It had been a long and tiring day for Jija, but she was content today. Finally things were falling in place and the clouds of uncertainty were clearing off. She cleaned the kitchen and saw her daughters huddled in a corner of their barely 300 sq.ft room.

Jija’s husband Shahaji had just come back and they were drinking some hot tea with chapati while being lost in their thoughts. This wasn’t their usual dinner, but the times were unusual as well.

Jija’s heart went back to her village. She pondered on how far she and her family had come..

Jija, a mother of two daughters hailed from an arid village of Parbhani. She had been married at 18 or was it 17? She couldn’t remember. Just like many from her village, they had been married off when their families thought fit. Nobody asked questions, there were no ambitions.

Her remote village was a small hamlet of around 50 families, just like her mother’s village. They all knew each other and they were all farmers. As a family with nearly 16 acres of farmland and a cowshed, her family was a respected one in the village. She lived an idyllic life till the volatility of life hit her family hard.

Drought and unseasonal rains continued to batter and destroy their crops. After the third consecutive crop failure there was nothing left for them to do but leave. Leaving the old in-laws behind, she and her husband had moved to Pune with their small daughters. Most of the youth from the village had made this move owing to the volatile life circumstances. The older generation stayed back to tend to the farmland.

It was a herculean task to rebuild a life in Pune – a city completely unknown to her and her husband. Together, they worked hard for 3 years to make a small world for themselves. She worked as a househelp and her husband worked at a construction site. They put their daughters in school as the builder had schooling for children under his CSR initiative.

She gazed up to look at her husband. He seemed to be lost in thought as well. She continued drink and eat in silence.

Shahaji looked up at his daughters and his wife. There was a look of content on her face. It had been a long time since he had seen her so pleased and content. He knew they were on the right track.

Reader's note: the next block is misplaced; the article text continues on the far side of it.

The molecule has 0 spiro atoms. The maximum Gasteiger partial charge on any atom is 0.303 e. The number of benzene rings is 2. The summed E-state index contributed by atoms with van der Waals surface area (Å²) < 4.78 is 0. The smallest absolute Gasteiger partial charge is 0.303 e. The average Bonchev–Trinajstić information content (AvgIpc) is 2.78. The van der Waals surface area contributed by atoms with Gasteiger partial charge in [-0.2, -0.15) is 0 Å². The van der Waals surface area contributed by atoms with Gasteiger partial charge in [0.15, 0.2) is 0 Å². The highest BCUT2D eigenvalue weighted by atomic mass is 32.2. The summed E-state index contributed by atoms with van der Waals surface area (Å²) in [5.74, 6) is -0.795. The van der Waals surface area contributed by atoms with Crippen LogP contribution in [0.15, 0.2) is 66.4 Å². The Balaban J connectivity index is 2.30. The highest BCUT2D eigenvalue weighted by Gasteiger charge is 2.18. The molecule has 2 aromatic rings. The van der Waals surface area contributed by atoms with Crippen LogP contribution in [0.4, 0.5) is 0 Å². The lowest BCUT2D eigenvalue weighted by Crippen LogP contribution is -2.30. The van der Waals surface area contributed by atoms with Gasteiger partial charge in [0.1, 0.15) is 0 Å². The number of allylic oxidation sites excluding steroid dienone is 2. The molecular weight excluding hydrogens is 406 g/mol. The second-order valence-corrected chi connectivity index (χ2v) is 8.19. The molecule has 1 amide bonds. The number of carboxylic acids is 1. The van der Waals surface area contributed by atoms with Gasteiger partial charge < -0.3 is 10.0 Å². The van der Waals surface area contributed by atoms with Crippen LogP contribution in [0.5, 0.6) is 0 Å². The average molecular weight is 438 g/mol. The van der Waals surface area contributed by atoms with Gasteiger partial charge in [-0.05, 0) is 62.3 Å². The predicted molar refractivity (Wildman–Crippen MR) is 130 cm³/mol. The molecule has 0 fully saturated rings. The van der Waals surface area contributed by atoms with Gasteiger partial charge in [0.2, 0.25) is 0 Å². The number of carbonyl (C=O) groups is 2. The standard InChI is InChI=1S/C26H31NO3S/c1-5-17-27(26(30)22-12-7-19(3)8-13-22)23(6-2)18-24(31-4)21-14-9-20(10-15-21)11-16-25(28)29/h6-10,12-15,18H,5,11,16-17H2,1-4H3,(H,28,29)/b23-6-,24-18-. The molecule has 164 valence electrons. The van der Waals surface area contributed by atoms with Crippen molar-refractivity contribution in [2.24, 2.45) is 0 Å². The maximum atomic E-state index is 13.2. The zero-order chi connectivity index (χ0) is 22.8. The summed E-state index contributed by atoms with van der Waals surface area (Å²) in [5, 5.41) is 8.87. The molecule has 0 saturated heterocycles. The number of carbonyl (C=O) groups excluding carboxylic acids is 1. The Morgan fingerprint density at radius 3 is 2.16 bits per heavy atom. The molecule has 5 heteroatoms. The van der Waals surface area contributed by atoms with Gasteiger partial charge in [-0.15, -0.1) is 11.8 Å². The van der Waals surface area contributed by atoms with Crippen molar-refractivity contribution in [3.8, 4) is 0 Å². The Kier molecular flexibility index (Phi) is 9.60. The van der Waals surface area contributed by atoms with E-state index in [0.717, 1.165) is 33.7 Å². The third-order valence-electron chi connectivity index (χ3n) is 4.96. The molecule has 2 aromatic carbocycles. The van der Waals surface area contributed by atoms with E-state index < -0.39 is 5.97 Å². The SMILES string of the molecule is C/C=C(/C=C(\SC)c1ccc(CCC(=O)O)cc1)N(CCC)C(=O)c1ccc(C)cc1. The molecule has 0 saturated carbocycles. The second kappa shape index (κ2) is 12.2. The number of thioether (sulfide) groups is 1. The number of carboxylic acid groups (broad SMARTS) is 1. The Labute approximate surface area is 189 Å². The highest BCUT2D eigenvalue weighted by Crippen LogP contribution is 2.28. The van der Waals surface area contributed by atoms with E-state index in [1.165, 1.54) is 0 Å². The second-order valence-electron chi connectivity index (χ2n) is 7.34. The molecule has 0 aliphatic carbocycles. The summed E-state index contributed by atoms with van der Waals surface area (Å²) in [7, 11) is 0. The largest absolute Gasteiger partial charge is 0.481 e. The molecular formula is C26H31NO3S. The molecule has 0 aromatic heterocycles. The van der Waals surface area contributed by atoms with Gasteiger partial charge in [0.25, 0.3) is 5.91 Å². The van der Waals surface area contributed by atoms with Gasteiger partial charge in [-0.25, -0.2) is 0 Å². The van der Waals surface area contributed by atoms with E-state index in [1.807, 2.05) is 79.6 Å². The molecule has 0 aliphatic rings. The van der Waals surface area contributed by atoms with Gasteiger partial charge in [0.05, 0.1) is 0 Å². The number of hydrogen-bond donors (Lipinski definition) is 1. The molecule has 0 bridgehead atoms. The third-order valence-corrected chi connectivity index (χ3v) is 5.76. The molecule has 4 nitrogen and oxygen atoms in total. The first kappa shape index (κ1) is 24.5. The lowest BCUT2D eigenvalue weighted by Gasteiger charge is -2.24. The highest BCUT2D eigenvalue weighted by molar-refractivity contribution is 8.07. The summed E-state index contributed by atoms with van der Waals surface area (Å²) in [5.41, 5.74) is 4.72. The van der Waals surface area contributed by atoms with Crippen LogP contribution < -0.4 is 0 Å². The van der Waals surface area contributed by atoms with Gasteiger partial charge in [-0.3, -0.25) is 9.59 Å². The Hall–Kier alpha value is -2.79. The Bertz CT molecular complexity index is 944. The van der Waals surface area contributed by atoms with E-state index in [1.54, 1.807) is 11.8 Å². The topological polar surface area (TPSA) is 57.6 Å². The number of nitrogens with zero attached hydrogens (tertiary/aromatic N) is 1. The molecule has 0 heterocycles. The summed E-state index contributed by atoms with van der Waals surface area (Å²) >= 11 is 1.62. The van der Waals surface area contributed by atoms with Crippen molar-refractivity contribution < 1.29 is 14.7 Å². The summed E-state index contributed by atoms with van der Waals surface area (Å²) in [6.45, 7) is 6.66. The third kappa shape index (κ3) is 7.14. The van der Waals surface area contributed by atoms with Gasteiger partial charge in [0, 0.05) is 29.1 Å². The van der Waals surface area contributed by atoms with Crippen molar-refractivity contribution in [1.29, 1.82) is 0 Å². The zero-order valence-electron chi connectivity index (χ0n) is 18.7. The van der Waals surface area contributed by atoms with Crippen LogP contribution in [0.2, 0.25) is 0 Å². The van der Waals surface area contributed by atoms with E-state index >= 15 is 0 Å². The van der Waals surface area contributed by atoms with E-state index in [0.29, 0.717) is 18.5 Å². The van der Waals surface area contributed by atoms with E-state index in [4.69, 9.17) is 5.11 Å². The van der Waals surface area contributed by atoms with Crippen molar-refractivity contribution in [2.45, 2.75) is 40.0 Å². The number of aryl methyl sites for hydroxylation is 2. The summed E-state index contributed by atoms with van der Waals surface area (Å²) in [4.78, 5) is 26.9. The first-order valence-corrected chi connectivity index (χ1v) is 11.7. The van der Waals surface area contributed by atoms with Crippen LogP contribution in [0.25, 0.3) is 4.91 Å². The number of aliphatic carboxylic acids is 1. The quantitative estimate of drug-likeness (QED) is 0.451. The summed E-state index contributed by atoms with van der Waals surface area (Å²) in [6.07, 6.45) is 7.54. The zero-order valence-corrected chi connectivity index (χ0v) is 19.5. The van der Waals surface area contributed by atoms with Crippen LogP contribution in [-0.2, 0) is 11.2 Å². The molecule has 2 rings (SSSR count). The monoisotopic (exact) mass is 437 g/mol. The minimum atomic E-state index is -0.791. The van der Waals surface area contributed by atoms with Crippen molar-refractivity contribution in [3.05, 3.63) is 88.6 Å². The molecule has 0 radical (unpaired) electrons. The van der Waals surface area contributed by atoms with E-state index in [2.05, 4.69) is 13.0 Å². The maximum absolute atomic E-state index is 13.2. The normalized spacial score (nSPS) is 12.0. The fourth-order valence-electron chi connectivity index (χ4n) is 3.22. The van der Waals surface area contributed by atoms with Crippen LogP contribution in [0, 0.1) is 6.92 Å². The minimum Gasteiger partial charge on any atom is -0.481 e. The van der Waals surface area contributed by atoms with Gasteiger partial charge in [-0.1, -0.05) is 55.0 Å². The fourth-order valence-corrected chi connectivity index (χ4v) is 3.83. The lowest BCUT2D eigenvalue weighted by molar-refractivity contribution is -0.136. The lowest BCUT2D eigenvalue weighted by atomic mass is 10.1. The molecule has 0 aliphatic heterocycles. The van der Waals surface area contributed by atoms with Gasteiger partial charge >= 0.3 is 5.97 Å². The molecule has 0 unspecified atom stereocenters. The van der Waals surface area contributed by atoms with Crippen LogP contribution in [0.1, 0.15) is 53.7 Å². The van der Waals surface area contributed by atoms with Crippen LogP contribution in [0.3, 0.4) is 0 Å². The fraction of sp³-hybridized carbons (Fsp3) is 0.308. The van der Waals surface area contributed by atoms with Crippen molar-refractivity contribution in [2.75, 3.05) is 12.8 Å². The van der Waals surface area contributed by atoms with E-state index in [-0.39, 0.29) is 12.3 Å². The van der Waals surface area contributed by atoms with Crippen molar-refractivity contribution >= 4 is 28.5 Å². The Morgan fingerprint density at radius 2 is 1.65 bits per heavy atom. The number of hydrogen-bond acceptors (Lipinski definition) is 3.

Things had finally seemed to settle down and both of them had been able to make some money when the pandemic hit. Shahaji remembered the day when the contractor told them that the work on the project had been stopped indefinitely. After nearly a month of strict lockdown and restrictions, he had hoped to get back to work. Lockdown had meant both of them being out of work. While Jija’s memsaab had paid her, he knew it was tough to run the house on single income.

Also, who knew when the charity might stop?

Everything had been so bleak with no house work for Jija and Shahaji too being out of work. Most of their friends from the village had returned back. He had decided to do the same, but Jija had been adamant. He smiled as he remembered the fight that they had. He had never seen her do determined and sure of her decision.

He looked up and saw Jija looking at him quizzically. He just nodded his head and continued to eat the Chapati while dipping it into hot sugary tea.

Jija was done with her tea and was picking up the dish and cup when she had seen Shahaji smile. When he didn’t answer, she went back to her thoughts.

She blushed remembering the fight that she had with Shahaji. They hardly fought and she had never been against anything much. But this time she had surprised herself.

Jija had been resolute. She was not going back whatever happens. Her village had a school only till 5th Std and there was poor internet connectivity. Going back would have meant no education for her daughters. Her daughters were studying in 6th and 8th Std. They would have had to travel nearly 20 kms for a school. With the village being remote and poor transportation, there was no way her daughters would have continued schooling.